“Get the best camera your budget allows,” he advises practitioners who are considering shooting their own listings. But the key is being comfortable with the equipment. “The best tool is the one you can use,” he says.
When it comes to equipment, Riedmann says there is some variety allowed. “If you’re talking about MLS listing photos, you need a professional-grade camera,” she says. Nikon, Canon, Sony, Panasonic, and other major brands have excellent prosumer- and consumer-grade cameras. However, Riedmann says, it’s painfully obvious when a consumer camera has been used to take listing photos. “That’s where you see a significant amount of degrading on the image, like inaccurate colors, warping, and grain.” So if you are going to shoot your own listing, you need to invest the money in a professional camera and lens and in the time to learn how to operate your equipment.
On the other hand, for social media marketing needs, Riedmann says a high-quality smartphone or consumer camera can go a long way for showing off a property’s little touches and flourishes. “Social media is a lot more forgiving on the image quality and can be doctored up with graphics and text programs for ‘coming soon’- or ‘recently sold’-style marketing,” Riedmann says. “I love taking a few Instagram-style shots with my iPhone when shooting a unique property—even with expensive gear in my hand. There’s something exciting about that instant posting ability.”
The biggest element that separates amateur and professional photographers is the quality of the lighting they use to shoot the house, DiCaprio says. Everything in a house is affected by light. For instance, natural light from windows can sometimes cast a blue tone on a white room, DiCaprio says. But if you rely on standard lightbulbs, the room will have a yellower tone. Gray is a popular contemporary paint color, as are dark hardwood floors. These darker design elements are difficult to capture with natural light alone.
Professional photographer Jordan DiCaprio says you can't always rely solely on natural light to provide enough illumination in listing photos.
In order to control the light in a home, DiCaprio uses a 600-watt studio strobe flash. It gives him more power than the 40 or 50 watts in a built-in camera flash. Depending on the home, DiCaprio may also use a 500-watt studio light directed toward the ceiling to create light fill in a room. “Regardless of the camera you have, if you shoot a house that doesn’t have good lighting, it’s going to look dark. The camera isn’t going to magically see it better,” he says.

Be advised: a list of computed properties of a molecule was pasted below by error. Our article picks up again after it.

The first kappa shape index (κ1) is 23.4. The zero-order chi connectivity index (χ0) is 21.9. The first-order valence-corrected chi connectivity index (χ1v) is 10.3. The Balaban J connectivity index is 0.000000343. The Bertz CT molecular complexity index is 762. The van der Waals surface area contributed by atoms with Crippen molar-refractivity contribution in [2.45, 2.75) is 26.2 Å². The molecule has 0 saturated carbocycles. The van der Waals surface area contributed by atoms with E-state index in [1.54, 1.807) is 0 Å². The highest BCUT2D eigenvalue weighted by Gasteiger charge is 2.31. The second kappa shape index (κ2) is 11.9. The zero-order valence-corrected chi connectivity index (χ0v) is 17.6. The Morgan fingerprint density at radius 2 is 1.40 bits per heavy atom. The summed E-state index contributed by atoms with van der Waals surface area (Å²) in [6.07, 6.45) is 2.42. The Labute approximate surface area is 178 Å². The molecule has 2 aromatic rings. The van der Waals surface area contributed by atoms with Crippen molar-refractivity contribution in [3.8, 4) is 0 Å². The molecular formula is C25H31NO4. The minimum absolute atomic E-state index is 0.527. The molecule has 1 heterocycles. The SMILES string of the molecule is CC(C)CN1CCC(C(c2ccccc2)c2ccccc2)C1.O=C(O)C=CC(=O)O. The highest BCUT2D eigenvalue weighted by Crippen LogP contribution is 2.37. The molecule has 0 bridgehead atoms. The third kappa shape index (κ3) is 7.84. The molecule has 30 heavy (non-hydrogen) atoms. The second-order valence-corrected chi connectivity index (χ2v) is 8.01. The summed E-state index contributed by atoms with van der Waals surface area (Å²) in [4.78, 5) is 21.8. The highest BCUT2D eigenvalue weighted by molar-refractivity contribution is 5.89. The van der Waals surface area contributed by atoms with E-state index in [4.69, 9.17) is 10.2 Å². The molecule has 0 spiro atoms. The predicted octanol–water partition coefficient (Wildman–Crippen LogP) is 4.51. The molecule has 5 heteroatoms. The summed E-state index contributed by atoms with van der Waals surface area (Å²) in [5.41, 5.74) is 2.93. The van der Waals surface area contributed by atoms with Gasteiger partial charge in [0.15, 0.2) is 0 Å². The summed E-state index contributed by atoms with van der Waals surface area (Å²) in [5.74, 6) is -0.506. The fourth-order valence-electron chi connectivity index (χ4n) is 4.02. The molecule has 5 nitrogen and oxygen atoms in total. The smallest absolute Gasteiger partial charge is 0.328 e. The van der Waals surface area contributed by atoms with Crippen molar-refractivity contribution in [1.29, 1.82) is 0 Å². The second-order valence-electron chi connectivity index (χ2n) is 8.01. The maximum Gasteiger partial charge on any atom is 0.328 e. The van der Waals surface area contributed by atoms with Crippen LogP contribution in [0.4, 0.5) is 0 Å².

Hilton says sellers and agents often ask whether they should leave house lights on or off during a photo shoot. With an external flash, it may not matter for the color of the shot. But whichever direction you choose, it’s important to be consistent, he says. “The agent or broker should be talking to their clients before the photographer comes,” Hilton says. In homes that mix warm and cool lights in the same room, turn the lights off.
The photographers you hire are likely to interact with your clients, so you want to look for someone who will represent you well. “Outside of the house, I’m just representing me. But when a client hires me to shoot photos of a home, I’m coming in as a contracted employee—as a part of the agent’s team,” Hilton says.
Photographers need to be approachable and engaging, Rothamel adds. Some sellers may want to get involved or try to direct a shoot, and professional photographers should know how to manage those requests.
Workflow is another topic real estate pros need to address when hiring a new photographer, including how quickly they can be scheduled to shoot a listing and how long it will take to deliver the photos. When the images are delivered, it’s crucial that they are in a logical order—foyer, dining room, kitchen, living room—so that potential buyers can get a sense of the layout.